MI5 today expressed "profound regret" for failing to prevent the 7/7 bombings.
One of the Security Service’s most senior officers told the inquest into the attacks that every member of the agency lamented the fact that plot ringleader Mohammed Sidique Khan was not fully investigated before the atrocities.
The top spy, who can be named only as Witness G, insisted MI5 had "no inkling" of what was to befall London on July 7 2005 and said it would be "nonsensical and offensive" to suggest otherwise.
Hugo Keith QC, counsel to the inquest, said: "You have nevertheless recorded that it is a matter of profound regret that despite its efforts and industry, the Security Service did not manage to ascertain the full significance, and intentions importantly, of Mohammed Sidique Khan and thus did not manage to prevent the atrocities of July 7."
Witness G said: "Every member of the service feels that."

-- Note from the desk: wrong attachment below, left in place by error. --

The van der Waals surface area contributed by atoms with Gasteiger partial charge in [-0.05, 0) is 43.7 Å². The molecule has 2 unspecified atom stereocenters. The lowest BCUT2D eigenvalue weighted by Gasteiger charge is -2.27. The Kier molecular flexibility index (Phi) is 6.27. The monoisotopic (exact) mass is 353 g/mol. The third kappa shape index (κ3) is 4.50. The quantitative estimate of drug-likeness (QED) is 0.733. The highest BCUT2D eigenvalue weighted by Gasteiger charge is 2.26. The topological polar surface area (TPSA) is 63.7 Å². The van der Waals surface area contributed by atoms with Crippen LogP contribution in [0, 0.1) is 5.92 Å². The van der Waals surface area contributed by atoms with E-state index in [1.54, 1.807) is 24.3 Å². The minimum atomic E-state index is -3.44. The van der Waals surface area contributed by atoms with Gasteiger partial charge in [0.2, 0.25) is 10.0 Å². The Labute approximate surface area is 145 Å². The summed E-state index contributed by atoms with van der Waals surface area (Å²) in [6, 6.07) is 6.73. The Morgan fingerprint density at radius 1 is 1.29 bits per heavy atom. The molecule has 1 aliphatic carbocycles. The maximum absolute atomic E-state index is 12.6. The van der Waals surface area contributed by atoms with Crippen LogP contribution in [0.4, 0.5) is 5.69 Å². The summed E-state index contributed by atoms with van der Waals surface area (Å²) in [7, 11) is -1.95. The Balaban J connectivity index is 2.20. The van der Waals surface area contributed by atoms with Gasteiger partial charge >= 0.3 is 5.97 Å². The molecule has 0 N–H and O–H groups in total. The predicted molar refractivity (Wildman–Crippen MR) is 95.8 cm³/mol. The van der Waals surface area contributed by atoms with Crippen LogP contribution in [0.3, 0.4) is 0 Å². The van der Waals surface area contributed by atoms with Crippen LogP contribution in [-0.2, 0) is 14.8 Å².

Khan and his number two, Shehzad Tanweer, were seen meeting known terror suspects 17 months before the July 7 2005 London bombings, which killed 52 innocent people.
Witness G was called to give evidence to the inquest about whether Britain’s security agencies could have drawn together intelligence about the pair’s links with extremists and established they were planning mass murder.
The top spy, who is chief of staff to MI5 director general Jonathan Evans, spoke of the large number of serious terrorist conspiracies under investigation around the time of the 7/7 attacks.
He described a plot to bring down transatlantic airliners foiled in 2006 as the gravest threat faced by the Security Service since the Second World War.
"In terms of the seriousness of the plot, I believe it is the most significant thing the service has been involved in since 1945," he said.